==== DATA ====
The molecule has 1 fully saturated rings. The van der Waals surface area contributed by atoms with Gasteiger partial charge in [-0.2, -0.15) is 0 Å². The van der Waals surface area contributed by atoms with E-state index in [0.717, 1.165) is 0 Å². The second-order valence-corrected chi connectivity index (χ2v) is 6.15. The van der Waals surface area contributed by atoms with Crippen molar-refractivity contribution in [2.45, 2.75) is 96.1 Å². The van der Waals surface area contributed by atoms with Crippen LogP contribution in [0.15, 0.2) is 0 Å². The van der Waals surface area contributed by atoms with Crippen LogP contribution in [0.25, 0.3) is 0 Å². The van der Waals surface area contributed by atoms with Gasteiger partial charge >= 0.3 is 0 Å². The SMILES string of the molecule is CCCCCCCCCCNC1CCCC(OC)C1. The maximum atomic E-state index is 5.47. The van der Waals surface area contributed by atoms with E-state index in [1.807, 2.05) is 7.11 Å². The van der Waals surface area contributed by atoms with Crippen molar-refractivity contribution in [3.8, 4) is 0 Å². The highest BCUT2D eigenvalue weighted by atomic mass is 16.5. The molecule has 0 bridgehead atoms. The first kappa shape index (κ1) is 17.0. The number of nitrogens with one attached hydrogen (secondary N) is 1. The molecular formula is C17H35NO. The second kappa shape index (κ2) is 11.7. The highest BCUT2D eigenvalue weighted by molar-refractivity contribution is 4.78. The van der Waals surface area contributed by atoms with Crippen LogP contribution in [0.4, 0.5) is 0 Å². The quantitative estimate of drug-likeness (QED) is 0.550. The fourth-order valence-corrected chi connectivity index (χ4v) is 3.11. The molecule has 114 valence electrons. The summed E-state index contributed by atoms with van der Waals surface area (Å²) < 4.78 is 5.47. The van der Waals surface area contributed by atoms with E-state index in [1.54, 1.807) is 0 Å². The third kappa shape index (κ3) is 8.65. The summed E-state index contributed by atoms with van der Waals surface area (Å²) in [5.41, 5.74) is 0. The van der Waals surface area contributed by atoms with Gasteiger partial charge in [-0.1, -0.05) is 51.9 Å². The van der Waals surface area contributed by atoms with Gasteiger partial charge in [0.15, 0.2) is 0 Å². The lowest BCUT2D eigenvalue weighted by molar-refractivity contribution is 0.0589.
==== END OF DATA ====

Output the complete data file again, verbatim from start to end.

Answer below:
The molecule has 1 fully saturated rings. The van der Waals surface area contributed by atoms with Gasteiger partial charge in [-0.2, -0.15) is 0 Å². The van der Waals surface area contributed by atoms with E-state index in [0.717, 1.165) is 0 Å². The second-order valence-corrected chi connectivity index (χ2v) is 6.15. The van der Waals surface area contributed by atoms with Crippen molar-refractivity contribution in [2.45, 2.75) is 96.1 Å². The van der Waals surface area contributed by atoms with Crippen LogP contribution in [0.15, 0.2) is 0 Å². The van der Waals surface area contributed by atoms with Crippen LogP contribution in [0.25, 0.3) is 0 Å². The van der Waals surface area contributed by atoms with Gasteiger partial charge >= 0.3 is 0 Å². The SMILES string of the molecule is CCCCCCCCCCNC1CCCC(OC)C1. The maximum atomic E-state index is 5.47. The van der Waals surface area contributed by atoms with E-state index in [1.807, 2.05) is 7.11 Å². The van der Waals surface area contributed by atoms with Crippen molar-refractivity contribution in [3.8, 4) is 0 Å². The highest BCUT2D eigenvalue weighted by atomic mass is 16.5. The molecule has 0 bridgehead atoms. The first kappa shape index (κ1) is 17.0. The number of nitrogens with one attached hydrogen (secondary N) is 1. The molecular formula is C17H35NO. The second kappa shape index (κ2) is 11.7. The highest BCUT2D eigenvalue weighted by molar-refractivity contribution is 4.78. The van der Waals surface area contributed by atoms with Crippen LogP contribution in [0.4, 0.5) is 0 Å². The quantitative estimate of drug-likeness (QED) is 0.550. The fourth-order valence-corrected chi connectivity index (χ4v) is 3.11. The molecule has 114 valence electrons. The summed E-state index contributed by atoms with van der Waals surface area (Å²) < 4.78 is 5.47. The van der Waals surface area contributed by atoms with E-state index in [1.54, 1.807) is 0 Å². The third kappa shape index (κ3) is 8.65. The summed E-state index contributed by atoms with van der Waals surface area (Å²) in [5.41, 5.74) is 0. The van der Waals surface area contributed by atoms with Gasteiger partial charge in [-0.1, -0.05) is 51.9 Å². The van der Waals surface area contributed by atoms with Gasteiger partial charge in [0.15, 0.2) is 0 Å². The lowest BCUT2D eigenvalue weighted by molar-refractivity contribution is 0.0589.